Burying your sadness and your hurt is natural. It hurts right. And, it means you don’t have to feel it so closely. But, what if I told you that your sadness and your hurt is something to be proud of? What would you think?
What you find most painful is just one side of the coin. On the other side is what you care about most deeply. When I think about when I’ve felt deeply sad and hurt, it has been when I’ve been rejected by people I loved and I admired. I wanted so much to be close to them and they rejected me.
It hurts to think about it. And, yet it also tells me what is deeply important to me. It tells me that having a companion is what I want in my life. I want to be connected and to have someone I can share everything with. My painful memories are a clue to what I want and what I need to focus on to make my life better.
So, where is your pain located? What memories show up for you when you think about your sadness and your hurt?
And, what do these memories tell you about what is most important to you?
I’ll be honest with you again. Just because you value something or want to be close to someone, doesn’t mean you can. You can’t go back in time and do something different. You may have to let go of what has been and gone. And, yes, that is incredibly painful.
And, yet, that isn’t hopeless. Because, you can do something else. You can start to move in the direction of what you want. One small step is all you need to take. One small step today. And then one small step tomorrow.
What do you care about the most in life?
I don’t know what you identified as being important. It might be something like family, caring, love, ambition, success, achievement or trust. Whatever it is, try to step over your fears about doing something in this part of your life. Try to step over what scares you and do one small thing in that direction.
Depending on what you value, you might do the following:
- Family – Phone up someone you’ve not spoken to in a while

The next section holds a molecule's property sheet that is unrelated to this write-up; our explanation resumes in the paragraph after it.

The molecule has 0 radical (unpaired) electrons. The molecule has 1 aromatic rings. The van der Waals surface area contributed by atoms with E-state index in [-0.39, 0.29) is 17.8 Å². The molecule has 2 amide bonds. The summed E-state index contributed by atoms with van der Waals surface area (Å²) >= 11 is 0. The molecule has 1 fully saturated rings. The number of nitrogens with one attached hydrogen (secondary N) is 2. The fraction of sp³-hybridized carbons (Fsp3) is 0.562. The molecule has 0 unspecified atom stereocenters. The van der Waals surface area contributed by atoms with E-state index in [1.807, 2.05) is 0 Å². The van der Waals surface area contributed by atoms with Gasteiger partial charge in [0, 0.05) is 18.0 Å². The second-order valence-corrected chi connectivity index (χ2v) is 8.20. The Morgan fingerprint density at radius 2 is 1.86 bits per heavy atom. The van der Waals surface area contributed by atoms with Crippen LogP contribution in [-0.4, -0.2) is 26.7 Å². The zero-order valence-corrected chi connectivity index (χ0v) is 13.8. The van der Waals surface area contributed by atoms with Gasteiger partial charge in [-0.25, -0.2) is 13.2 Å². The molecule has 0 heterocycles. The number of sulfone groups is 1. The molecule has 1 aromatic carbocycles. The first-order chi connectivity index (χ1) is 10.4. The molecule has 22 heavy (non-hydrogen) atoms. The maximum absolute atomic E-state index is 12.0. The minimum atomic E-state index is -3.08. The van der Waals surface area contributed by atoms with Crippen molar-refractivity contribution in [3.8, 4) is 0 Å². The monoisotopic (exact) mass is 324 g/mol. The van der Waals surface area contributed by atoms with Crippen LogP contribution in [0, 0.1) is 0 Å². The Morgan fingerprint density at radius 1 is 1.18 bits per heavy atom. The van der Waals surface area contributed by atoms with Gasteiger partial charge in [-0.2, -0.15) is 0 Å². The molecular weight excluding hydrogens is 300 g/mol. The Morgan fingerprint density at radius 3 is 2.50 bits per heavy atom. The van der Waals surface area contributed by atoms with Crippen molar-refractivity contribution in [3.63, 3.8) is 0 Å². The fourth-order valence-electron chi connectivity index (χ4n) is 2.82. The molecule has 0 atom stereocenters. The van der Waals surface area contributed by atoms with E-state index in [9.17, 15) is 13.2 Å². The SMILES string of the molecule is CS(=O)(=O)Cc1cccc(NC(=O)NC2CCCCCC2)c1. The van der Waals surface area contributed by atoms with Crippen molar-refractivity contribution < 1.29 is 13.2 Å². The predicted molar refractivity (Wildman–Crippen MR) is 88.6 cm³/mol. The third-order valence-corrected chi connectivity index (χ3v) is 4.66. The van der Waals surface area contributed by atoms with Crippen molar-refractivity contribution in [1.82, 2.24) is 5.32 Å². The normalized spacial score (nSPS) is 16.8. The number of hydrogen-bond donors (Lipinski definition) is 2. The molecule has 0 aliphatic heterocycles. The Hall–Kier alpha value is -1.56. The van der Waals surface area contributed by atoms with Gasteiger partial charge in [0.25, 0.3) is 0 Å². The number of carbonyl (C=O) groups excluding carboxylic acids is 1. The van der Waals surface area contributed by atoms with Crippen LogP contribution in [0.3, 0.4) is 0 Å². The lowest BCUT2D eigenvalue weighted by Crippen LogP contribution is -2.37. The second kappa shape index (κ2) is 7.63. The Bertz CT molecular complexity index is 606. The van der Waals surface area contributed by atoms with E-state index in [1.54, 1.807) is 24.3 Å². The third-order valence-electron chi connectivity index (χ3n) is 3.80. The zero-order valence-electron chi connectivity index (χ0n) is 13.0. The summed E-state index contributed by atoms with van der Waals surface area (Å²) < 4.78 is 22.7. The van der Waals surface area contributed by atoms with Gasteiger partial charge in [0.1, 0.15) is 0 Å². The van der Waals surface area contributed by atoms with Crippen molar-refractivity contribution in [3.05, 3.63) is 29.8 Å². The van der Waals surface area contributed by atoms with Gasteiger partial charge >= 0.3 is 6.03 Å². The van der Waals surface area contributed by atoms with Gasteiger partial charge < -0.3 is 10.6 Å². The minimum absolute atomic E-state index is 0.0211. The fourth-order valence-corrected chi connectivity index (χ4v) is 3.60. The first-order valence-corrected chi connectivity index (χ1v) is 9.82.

- Caring – Do something small for someone like make them a meal. Think about what they might appreciate and do that for them
- Love – Give someone you care about a hug or tell them you love them
- Ambition – Do something outside your comfort zone at work or learn something you’ve been too afraid to do before
- Achievement – Write a plan to get something done. Write down what you’ll do and when you’ll do it
- Trust – Share something with someone, something you’ve kept to yourself.
Try to be brave by doing one small thing today. And, try to be brave by doing something small tomorrow. Keep going. Keep putting one foot in front of the other in the direction of what you care about.
Six Steps that may make you want to stay alive
This won’t make the urge to kill yourself go away. But what you’ll do is focus your attention on what you care about. So, when you’re feeling overwhelmed, remember the following steps:
- Tell yourself that feeling like you want to kill yourself is natural. Say it gently and say it kindly like you would to a friend.
- Remind yourself that a lot has happened in your life that was not your fault. Life isn’t fair and neither is the world around you. Society lets people down.
- Seek out your anger by remembering things that have happened. Write down what people have said or done that has made you angry. Write down things that just happened that were no one’s fault and made you angry.
- Remember when you felt proud about something you did. It can be anything. Maybe it was something you did for someone you care about or barely know. Maybe it was something you did at work or at school. Remember feeling proud.
- Remember what has made you sad and has hurt you. Make some space for these painful memories instead of burying them. And, use those feelings to clarify what you care about most. These feelings tell you what kind of life you want to have.
- Do one small thing today that moves your feet in the direction of what you care about. Be brave and step over your fears. Do one small thing today and do something else tomorrow.
I really hope you’ve found this article of help. Please do leave your comments below and share with anyone you think would benefit.
If you want someone to talk to, I highly recommend Samaritans. In my opinion, they are one of the most important organisations on the planet. If you need to talk, give them a call. And, to work with a therapist you can get in touch with us. We’ll see you in-person here in Birmingham or online using a secure and simple video-hook-up.